Friday, March 25, 2011

Trip to Seoul (March 2011)...Medicinal dinner for your heart and soul

(from March 9, 2011)
Our last dinner of this trip was another special one. We went to Baedongbaji in Samchondong area. It was also another “hidden” restaurant, even more so than last night’s blowfish restaurant.

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Our taxi kept going up and up on the stylish street with cafes and boutiques, then entered into very quiet residential area up on the hill. Even with his GPS and a couple of phone calls, he couldn’t find the restaurant, then finally we were right nearby and the owner (who probably heard the car) came out of the restaurant to get us.

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This place is indeed a residential house, which was turned into a restaurant. Their dining has only private rooms. Luckily, we were escorted to a second floor room with the nice view overlooking the old town.

It seemed there were only local Korean customers at this restaurant on this evening. The menu was written only in Korean, and the owner spoke very little Japanese or English. But, she was so kind and tried to explain the menu very hard to us. The dinner has only three levels of course meals, and we picked their “basic” dinner course, which sounded to be already a feast.

We started with their homemade Dongdongju (freshly fermented rice wine with some rice grains inside). It was so fresh, so tangy, and so tasty. It was certainly more sophisticated version than any dongdongju or makgoli I'd tasted before.
At Baedongbaji, they serve original Korean course dishes, which combines both traditional palace cuisine (including meat and fish) and Buddhist-style vegan cuisine. I learned the owner/ chef has been an expert of wild plant cooking for a few decades, so I was so thrilled to taste her vegetable-oriented dishes.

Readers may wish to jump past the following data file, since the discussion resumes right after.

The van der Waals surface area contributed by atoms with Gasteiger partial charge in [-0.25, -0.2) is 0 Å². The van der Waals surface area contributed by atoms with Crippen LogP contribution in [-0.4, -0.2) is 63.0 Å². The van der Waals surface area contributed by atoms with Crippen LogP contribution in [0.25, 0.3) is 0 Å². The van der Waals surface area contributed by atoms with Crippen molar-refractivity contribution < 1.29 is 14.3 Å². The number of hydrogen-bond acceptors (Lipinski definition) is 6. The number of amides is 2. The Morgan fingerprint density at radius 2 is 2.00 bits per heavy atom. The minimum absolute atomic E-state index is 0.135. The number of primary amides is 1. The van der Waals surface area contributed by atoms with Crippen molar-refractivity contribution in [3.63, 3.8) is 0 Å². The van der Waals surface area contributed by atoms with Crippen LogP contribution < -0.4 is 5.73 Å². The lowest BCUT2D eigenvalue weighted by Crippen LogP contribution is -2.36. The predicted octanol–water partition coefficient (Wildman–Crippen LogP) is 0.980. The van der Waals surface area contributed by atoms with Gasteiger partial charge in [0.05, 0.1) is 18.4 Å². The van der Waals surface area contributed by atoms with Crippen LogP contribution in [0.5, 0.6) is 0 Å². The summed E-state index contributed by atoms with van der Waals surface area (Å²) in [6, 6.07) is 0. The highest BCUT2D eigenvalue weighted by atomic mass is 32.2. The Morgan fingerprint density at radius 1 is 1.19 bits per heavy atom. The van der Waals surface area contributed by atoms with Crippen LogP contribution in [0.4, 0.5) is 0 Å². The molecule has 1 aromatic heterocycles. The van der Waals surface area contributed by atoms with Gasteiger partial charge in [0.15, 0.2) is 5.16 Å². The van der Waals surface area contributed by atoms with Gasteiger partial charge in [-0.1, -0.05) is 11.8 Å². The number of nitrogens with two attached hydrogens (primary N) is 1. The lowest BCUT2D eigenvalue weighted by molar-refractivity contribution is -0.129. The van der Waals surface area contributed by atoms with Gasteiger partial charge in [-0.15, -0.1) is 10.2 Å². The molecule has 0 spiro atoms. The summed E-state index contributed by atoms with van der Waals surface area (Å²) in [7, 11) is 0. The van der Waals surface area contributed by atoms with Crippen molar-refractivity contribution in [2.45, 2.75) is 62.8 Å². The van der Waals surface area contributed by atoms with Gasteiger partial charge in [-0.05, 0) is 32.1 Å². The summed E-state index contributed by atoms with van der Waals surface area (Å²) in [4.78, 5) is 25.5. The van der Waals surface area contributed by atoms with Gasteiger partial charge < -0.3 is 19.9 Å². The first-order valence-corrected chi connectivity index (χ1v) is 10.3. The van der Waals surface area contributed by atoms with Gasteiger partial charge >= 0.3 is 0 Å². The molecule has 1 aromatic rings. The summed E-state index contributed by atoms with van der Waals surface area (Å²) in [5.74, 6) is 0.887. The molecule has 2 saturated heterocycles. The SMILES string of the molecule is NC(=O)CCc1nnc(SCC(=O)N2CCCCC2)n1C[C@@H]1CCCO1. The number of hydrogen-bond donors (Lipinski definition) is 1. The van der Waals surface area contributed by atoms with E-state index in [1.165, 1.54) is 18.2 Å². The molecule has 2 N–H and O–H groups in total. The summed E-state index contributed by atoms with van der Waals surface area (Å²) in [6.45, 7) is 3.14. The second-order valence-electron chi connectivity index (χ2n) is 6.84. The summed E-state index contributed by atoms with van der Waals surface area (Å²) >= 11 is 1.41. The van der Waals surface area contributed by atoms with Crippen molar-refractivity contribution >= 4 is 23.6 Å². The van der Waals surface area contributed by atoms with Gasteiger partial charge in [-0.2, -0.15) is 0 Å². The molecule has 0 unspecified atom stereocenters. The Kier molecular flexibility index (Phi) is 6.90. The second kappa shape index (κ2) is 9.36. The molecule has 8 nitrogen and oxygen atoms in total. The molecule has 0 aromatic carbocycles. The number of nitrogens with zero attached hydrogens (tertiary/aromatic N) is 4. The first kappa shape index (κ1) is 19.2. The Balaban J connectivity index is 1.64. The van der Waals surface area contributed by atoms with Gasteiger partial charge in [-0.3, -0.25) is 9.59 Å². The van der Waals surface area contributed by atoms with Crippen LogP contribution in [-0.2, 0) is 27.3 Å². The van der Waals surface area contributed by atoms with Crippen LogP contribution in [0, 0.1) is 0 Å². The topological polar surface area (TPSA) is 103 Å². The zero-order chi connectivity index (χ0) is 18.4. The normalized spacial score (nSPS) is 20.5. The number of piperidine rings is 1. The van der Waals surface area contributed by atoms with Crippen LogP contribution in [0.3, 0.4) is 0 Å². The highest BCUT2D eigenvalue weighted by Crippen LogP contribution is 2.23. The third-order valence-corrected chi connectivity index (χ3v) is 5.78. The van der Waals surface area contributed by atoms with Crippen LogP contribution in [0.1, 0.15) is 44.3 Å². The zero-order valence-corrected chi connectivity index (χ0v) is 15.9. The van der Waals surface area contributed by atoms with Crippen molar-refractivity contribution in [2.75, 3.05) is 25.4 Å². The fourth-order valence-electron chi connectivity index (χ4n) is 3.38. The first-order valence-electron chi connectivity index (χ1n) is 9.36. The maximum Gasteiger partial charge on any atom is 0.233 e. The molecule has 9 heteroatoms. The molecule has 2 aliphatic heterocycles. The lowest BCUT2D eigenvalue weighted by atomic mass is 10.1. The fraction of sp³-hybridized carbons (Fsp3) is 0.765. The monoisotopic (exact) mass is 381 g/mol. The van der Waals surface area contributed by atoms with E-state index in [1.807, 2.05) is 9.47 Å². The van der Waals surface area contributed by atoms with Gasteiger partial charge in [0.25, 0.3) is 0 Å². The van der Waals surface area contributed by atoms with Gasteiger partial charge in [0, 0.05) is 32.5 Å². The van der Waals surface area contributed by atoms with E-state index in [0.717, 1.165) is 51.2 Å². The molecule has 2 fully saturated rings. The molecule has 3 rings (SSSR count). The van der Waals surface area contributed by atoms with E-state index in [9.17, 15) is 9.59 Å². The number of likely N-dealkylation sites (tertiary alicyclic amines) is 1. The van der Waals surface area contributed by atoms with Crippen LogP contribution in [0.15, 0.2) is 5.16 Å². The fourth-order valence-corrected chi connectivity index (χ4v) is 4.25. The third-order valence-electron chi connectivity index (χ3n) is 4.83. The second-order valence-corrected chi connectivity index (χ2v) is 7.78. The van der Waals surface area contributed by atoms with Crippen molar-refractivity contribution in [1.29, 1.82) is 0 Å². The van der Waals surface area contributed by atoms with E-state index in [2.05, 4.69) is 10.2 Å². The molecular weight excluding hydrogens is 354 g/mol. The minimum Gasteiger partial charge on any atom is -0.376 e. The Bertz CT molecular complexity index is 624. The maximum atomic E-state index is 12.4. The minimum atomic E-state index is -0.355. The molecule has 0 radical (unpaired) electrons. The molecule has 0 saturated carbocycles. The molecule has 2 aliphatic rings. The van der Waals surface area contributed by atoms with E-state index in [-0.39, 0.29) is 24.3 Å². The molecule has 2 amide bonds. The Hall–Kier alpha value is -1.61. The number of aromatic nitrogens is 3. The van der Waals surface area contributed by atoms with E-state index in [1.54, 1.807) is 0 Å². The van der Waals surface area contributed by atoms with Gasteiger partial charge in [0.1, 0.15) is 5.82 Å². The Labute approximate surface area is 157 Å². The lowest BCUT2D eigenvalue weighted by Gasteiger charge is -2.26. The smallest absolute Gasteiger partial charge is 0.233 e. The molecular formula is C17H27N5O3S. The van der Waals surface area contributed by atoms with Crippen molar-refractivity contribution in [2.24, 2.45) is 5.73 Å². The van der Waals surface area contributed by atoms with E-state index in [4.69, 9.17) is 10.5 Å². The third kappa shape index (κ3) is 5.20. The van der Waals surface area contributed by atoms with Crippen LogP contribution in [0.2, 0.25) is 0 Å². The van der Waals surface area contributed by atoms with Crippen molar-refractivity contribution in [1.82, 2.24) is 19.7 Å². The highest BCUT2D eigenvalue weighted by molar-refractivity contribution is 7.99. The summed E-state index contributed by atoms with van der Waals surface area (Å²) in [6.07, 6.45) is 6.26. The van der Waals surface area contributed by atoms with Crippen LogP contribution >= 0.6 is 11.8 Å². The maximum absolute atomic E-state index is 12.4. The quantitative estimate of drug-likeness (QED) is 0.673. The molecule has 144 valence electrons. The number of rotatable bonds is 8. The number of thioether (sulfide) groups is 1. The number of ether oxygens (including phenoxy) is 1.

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The dinner started with so many dishes. These are basically our “first courses”. My eyes were dazzled by the beautifully prepared small dishes. There were porridge, two kinds of vegetable pajeong (pancakes…one was with some weed, and the other was something like turnip), kimchi, etc. Gujeolpan (thin pancakes with elaborated nine different foods…it’s like make-your-own tacos) was served with sesame-flavored sauce.

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Many more dishes…

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And more…

There were total about 25 dishes, or more than 35 different preparations. If you count the number of ingredients, it must have been dozens of mostly vegetables plus meat and seafood. Quality of all the ingredients were at their highest. And, every single dish had different flavors. We ate so much and got so full, but our bodies felt so good with all the healthy “medicinal” dishes made with so many different kinds of vegetables, medicinal herbs and spices.

I was so inspired by this sophisticated Korean dinner. This has become another place I want to go back every time I visit Seoul.